That is why I’m proposing an idea, for a sort of club where people come and listen to talks about a particular feature of the western canon — Virgil, Goethe, Milton, Van Eyck, whatever — and fill in all these enormous holes in our knowledge. It would be a bit like an old-fashioned salon, or a Lyceum club. Although there are local salons still running, this would ideally be national. This canon club — I’m open to suggestions for a different name — would initially start in one city, presumably London, but if there was further interest we could help set up branches across Britain (and then even maybe abroad). Each local club would run semi-independently, but the wider organisation would help with arranging speakers and so on.
It might be useful for authors wanting to sell books, but the club could also hire enthusiastic amateurs to just spread their knowledge for the sheer sake of it. Maybe there won’t be any interest in the events, but maybe there will — and I think there is a tendency to underestimate the public’s enthusiasm for culture.
A lot of people want to learn more, there aren’t really any mainstream institutions directing them where to go, and if you don’t know where to start, it’s that much harder. They also don’t like being hectored and are put off by the intrusion of theory, not to mention a very predictable sort of politicisation that tries to fit old works of art into a modern framing. (Making it ‘relevant’ — shudder).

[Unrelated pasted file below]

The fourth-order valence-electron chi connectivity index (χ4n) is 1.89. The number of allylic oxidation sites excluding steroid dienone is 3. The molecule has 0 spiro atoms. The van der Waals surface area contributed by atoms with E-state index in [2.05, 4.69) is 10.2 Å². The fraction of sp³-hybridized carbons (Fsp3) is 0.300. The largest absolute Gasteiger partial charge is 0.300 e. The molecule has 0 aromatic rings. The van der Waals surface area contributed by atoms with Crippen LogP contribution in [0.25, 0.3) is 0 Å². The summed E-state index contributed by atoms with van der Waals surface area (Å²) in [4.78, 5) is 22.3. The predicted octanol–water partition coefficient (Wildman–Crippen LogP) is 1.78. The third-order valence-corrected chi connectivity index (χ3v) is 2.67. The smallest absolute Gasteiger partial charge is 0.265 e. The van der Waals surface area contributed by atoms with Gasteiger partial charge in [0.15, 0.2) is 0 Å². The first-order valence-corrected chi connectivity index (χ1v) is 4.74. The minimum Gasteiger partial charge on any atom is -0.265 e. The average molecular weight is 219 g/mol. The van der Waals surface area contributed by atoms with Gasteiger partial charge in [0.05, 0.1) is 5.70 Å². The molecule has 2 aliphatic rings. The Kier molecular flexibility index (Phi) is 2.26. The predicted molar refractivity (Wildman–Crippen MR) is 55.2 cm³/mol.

I have no idea if this would be successful, but, like Ed, I think there might be a surprising amount of latent appetite out there. If it catches on, it would surely attract the droves of underemployed theory-spouting entryists who are also out there, but I suppose that’s a problem for a different day. We just wanted to be left alone to read our books and spin our idle thoughts, but as the philosophical troubadour Kenneth Rogers sang, sometimes you’ve gotta fight to preserve your cultural space when you’re an amateur bibliophile. (Words to that effect, anyway. He made it rhyme.) Roll up your sleeves, gentlefolk. We’ve got a life of the mind to save.